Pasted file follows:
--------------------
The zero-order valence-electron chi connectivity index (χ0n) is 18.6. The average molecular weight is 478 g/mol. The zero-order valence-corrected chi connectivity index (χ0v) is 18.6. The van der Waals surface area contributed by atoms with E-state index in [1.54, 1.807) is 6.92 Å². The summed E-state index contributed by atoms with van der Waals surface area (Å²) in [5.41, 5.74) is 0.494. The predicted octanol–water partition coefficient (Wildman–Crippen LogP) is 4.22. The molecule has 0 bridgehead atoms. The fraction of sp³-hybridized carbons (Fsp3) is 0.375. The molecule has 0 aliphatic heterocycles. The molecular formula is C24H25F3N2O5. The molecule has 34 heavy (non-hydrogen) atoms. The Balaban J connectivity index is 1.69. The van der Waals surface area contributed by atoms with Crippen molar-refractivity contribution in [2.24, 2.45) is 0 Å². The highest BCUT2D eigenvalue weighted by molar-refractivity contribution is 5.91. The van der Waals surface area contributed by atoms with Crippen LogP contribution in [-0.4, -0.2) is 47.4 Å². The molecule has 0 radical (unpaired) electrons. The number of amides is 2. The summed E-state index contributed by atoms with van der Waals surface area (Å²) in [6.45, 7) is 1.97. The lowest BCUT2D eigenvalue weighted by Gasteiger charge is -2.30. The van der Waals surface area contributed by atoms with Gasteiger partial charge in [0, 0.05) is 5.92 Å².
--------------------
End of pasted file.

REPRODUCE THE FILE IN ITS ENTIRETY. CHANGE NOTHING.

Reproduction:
The zero-order valence-electron chi connectivity index (χ0n) is 18.6. The average molecular weight is 478 g/mol. The zero-order valence-corrected chi connectivity index (χ0v) is 18.6. The van der Waals surface area contributed by atoms with E-state index in [1.54, 1.807) is 6.92 Å². The summed E-state index contributed by atoms with van der Waals surface area (Å²) in [5.41, 5.74) is 0.494. The predicted octanol–water partition coefficient (Wildman–Crippen LogP) is 4.22. The molecule has 0 bridgehead atoms. The fraction of sp³-hybridized carbons (Fsp3) is 0.375. The molecule has 0 aliphatic heterocycles. The molecular formula is C24H25F3N2O5. The molecule has 34 heavy (non-hydrogen) atoms. The Balaban J connectivity index is 1.69. The van der Waals surface area contributed by atoms with Crippen molar-refractivity contribution in [2.24, 2.45) is 0 Å². The highest BCUT2D eigenvalue weighted by molar-refractivity contribution is 5.91. The van der Waals surface area contributed by atoms with Crippen LogP contribution in [-0.4, -0.2) is 47.4 Å². The molecule has 0 radical (unpaired) electrons. The number of amides is 2. The summed E-state index contributed by atoms with van der Waals surface area (Å²) in [6.45, 7) is 1.97. The lowest BCUT2D eigenvalue weighted by Gasteiger charge is -2.30. The van der Waals surface area contributed by atoms with Gasteiger partial charge in [0, 0.05) is 5.92 Å².